Like many people who went to college in Boston during the 1970s, I visited the Orson Welles in Cambridge one midnight to see “The Harder They Come,” the Jimmy Cliff movie that introduced us all to reggae. Oh, sure, Eric Clapton had had a huge hit with “I Shot the Sheriff” and Johnny Nash with “I Can See Clearly Now.” But this was the real thing.

The movie, released in 1972, stars Jimmy Cliff as an outlaw who tries to elude the police while a record that he made on a whim moves up the charts. Cliff is the focus of the soundtrack album as well as the movie, singing the title track and classics like “Many Rivers to Cross” and “You Can Get It If You Really Want.” But my favorite tracks are by Toots and the Maytals, who burn it up with “Sweet and Dandy” and “Pressure Drop.” Another favorite: “Johnny Too Bad,” by the Slickers.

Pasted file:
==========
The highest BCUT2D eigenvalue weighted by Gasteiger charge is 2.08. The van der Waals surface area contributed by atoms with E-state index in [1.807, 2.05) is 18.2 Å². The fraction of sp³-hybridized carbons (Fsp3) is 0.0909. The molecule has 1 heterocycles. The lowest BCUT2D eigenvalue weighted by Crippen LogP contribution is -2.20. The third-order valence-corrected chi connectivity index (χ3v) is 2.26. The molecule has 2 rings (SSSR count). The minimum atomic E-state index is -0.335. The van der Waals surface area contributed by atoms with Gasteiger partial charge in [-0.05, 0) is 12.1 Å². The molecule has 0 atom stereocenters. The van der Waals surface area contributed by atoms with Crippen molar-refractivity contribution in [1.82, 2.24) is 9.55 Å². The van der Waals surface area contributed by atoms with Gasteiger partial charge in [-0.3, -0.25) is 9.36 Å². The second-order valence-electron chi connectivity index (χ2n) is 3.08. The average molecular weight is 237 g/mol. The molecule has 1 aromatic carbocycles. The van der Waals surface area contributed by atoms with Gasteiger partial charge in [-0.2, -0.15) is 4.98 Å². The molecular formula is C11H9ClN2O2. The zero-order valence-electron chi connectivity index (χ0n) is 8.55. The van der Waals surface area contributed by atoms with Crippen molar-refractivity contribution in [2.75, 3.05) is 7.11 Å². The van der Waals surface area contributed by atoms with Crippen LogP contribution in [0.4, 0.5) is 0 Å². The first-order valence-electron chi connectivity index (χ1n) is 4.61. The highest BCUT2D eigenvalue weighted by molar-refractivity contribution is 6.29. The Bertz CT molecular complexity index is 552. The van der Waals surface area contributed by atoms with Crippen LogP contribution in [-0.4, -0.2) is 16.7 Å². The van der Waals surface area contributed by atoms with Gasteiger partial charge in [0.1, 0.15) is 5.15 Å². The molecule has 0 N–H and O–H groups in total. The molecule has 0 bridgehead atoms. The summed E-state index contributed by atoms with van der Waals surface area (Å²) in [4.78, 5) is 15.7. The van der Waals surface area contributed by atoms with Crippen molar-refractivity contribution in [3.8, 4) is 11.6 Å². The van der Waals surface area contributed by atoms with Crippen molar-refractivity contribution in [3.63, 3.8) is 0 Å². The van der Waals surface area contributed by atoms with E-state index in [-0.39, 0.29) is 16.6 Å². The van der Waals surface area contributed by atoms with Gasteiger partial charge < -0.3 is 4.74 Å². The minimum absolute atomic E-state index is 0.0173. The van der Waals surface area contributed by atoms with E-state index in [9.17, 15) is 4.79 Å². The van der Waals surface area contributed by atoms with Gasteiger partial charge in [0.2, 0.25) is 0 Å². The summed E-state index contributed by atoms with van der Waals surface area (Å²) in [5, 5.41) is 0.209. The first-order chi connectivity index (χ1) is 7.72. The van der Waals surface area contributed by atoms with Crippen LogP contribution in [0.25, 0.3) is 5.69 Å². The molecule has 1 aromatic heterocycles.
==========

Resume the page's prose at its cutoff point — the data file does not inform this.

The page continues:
Among other things, “The Harder They Come” is one of the greatest summer albums ever, along with Bruce Springsteen’s “The Wild, the Innocent & the E Street Shuffle” and the Beach Boys’ “Endless Summer.” What’s odd, in retrospect, is that there’s nothing here by the Wailers, even though Bob Marley, one of the Wailers’ three front men, would soon emerge as reggae’s biggest star.

Unfortunately, I don’t think you can see “The Harder They Come” these days — but you can listen to it. Perfect for a socially distanced backyard summer cookout. And check out that album cover!

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